"Freight Expectations: How air-cargo can adapt to a new reality” was the title of the webinar hosted by FlightGlobal and sponsored by SmartKargo on 30JUL20. Moderated by FlightGlobal’s Head of Strategic Content, Murdo Morrison, and featuring a panel made up of Olivier Houri, Executive Vice President and Chief Revenue Officer, SmartKargo, Abhi Shah, Chief Revenue Officer, Azul Brazilian Airlines, Tim Strauss, Vice President, Cargo, Air Canada, and Paul Stoddart, Chairman and Founder, European Aviation Group, the webinar looked at ‘preighter’ and cargo demand and supply over the next 6 months, the longer-term trend in airfreight, and what opportunities there were for airlines to exploit.
“Today, we are addressing the cargo market, and looking at the opportunities for airlines in a very different world to the one we found ourselves in at the start of the year,”
Murdo Morrison kicked off the webinar, illustrating the known situation of next to no belly-capacity as up to 90% of passenger flights were grounded, and pointing to a number of airlines opting
for ‘preighters’, either with or without the seats removed.
One phone call, and out-of-service planes were flying again
Paul Stoddart described how a single phone call from the British NHS earlier this year, led to 4 of the currently 19 passenger A340s on his books being converted to temporary freighters and carrying out 60 flights transporting PPE. Having since received STC and able to transport larger quantities, he is certain that ‘preighters’ and pure freighter conversions are the way forward, despite the fact that most PPE is now moving to less costly land and seafreight: “I also see a tremendous future for passenger- to-freight conversions however with a difference. I mean, it's one thing to take the seats out you're limited by restrictions on what else you can do. But we're looking forward to, in January, announcing a fairly exciting new innovation that is effectively a sort of a halfway house between a full freighter and a passenger aircraft, that would allow us to carry roughly 450 m³ / 75, tons of cargo. And a lot of it will probably be targeted at the eCommerce and the light parcel/light mail, anything that sort of the one to five kilo range or a little bit higher, that we can very easily, and we've proven it with the PPE, hit the turnaround times to load the cabin. There's still no freight door yet, but certainly a frame system within the aircraft and I think there's a long-term future. I don't think the demand is going to go away!"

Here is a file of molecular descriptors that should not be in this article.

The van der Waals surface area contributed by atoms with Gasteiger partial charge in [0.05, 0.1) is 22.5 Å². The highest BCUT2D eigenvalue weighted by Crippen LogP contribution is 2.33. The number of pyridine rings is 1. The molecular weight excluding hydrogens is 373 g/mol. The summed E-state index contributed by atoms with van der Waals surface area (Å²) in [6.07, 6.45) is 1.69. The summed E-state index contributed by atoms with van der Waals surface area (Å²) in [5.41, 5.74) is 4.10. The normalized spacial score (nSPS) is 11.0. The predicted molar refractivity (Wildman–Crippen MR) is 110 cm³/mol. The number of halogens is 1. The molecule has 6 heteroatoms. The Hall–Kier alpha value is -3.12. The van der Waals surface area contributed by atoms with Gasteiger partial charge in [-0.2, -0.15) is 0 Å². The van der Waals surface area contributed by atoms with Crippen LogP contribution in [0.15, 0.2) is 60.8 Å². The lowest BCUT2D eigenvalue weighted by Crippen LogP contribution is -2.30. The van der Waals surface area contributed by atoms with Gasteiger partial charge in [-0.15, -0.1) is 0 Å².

“A 777 is a freighter with people on top!”
Those were once Tim Strauss’ words in answer to a passenger airline CEO declaring no need for freighters in the fleet. “Cargo is in the driver’s seat,” Tim Strauss is convinced, predicting a strong six months ahead for cargo, and more, given that “passenger business won’t return as fast as we hope. Those who can operate preighters will do quite well.”
He recalled that the aviation industry took 3 years to recover from SARS, 7 years to recover from the 2008-10 financial crisis, and expected that with COVID-19, the industry was looking at a recovery rate somewhere in between. With the increase in revenue that cargo is bringing passenger airlines, it will soon have a seat at the table and, he says “we’re still a few years from the real impact of nearshoring” that he can see happening mainly “for geopolitical reasons.” There are cargo opportunities in relocating plants and then in ensuring the first and last mile delivery networks, given that much traffic runs on a hub-to-hub basis only. Efficiently run aircraft with good turnarounds, can compete well by delivering the necessary speed compared to laborious truck times. Drones will also play an increasing part in cargo transportation of the future.
Make more use of those bellies
Olivier Houri lamented the missed opportunities of most passenger airlines pre-COVID-19 when it came to the “perishable product” of belly space, pointing out that mostly only 20% of overall belly capacity was being utilized by cargo – and that was when there was a focus on cargo. 80% was being wasted. Yet “cargo can save an airline!”, and while in the past it was seen as a nice-to-have extra revenue possibility, “today, it is becoming an increased focus, it's becoming a true line of business. And I believe this focus is here to stay.”